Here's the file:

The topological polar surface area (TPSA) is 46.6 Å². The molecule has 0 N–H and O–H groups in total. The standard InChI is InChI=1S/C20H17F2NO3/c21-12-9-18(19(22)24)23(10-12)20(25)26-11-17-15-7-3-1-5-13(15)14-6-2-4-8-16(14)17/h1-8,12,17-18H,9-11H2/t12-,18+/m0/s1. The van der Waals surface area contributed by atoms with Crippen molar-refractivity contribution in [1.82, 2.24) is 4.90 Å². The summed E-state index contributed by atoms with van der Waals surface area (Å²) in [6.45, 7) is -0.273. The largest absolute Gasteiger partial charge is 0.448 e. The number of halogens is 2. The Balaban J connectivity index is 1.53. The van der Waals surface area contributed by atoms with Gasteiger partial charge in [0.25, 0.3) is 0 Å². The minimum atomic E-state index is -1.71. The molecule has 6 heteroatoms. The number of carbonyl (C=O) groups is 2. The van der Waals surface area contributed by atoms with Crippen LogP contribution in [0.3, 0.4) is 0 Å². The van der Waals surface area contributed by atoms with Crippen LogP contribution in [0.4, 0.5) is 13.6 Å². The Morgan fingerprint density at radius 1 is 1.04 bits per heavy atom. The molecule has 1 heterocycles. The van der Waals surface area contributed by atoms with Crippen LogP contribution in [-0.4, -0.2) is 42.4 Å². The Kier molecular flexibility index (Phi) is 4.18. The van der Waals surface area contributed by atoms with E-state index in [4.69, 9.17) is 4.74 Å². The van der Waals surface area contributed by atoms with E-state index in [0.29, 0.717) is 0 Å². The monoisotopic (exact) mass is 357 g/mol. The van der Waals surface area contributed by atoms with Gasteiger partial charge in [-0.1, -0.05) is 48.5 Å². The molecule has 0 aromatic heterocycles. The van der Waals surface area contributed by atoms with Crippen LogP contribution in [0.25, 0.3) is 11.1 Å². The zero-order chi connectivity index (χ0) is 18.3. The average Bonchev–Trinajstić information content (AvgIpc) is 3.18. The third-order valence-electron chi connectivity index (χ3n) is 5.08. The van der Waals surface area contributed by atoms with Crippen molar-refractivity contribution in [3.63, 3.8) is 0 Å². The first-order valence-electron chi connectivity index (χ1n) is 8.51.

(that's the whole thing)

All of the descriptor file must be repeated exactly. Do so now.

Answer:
The topological polar surface area (TPSA) is 46.6 Å². The molecule has 0 N–H and O–H groups in total. The standard InChI is InChI=1S/C20H17F2NO3/c21-12-9-18(19(22)24)23(10-12)20(25)26-11-17-15-7-3-1-5-13(15)14-6-2-4-8-16(14)17/h1-8,12,17-18H,9-11H2/t12-,18+/m0/s1. The van der Waals surface area contributed by atoms with Crippen molar-refractivity contribution in [1.82, 2.24) is 4.90 Å². The summed E-state index contributed by atoms with van der Waals surface area (Å²) in [6.45, 7) is -0.273. The largest absolute Gasteiger partial charge is 0.448 e. The number of halogens is 2. The Balaban J connectivity index is 1.53. The van der Waals surface area contributed by atoms with Gasteiger partial charge in [0.25, 0.3) is 0 Å². The minimum atomic E-state index is -1.71. The molecule has 6 heteroatoms. The number of carbonyl (C=O) groups is 2. The van der Waals surface area contributed by atoms with Crippen LogP contribution in [0.3, 0.4) is 0 Å². The van der Waals surface area contributed by atoms with Crippen LogP contribution in [0.4, 0.5) is 13.6 Å². The Morgan fingerprint density at radius 1 is 1.04 bits per heavy atom. The molecule has 1 heterocycles. The van der Waals surface area contributed by atoms with Crippen LogP contribution in [-0.4, -0.2) is 42.4 Å². The Kier molecular flexibility index (Phi) is 4.18. The van der Waals surface area contributed by atoms with E-state index in [4.69, 9.17) is 4.74 Å². The van der Waals surface area contributed by atoms with E-state index in [0.29, 0.717) is 0 Å². The monoisotopic (exact) mass is 357 g/mol. The van der Waals surface area contributed by atoms with Gasteiger partial charge in [-0.1, -0.05) is 48.5 Å². The molecule has 0 aromatic heterocycles. The van der Waals surface area contributed by atoms with Crippen LogP contribution in [0.25, 0.3) is 11.1 Å². The zero-order chi connectivity index (χ0) is 18.3. The average Bonchev–Trinajstić information content (AvgIpc) is 3.18. The third-order valence-electron chi connectivity index (χ3n) is 5.08. The van der Waals surface area contributed by atoms with Crippen molar-refractivity contribution in [3.63, 3.8) is 0 Å². The first-order valence-electron chi connectivity index (χ1n) is 8.51.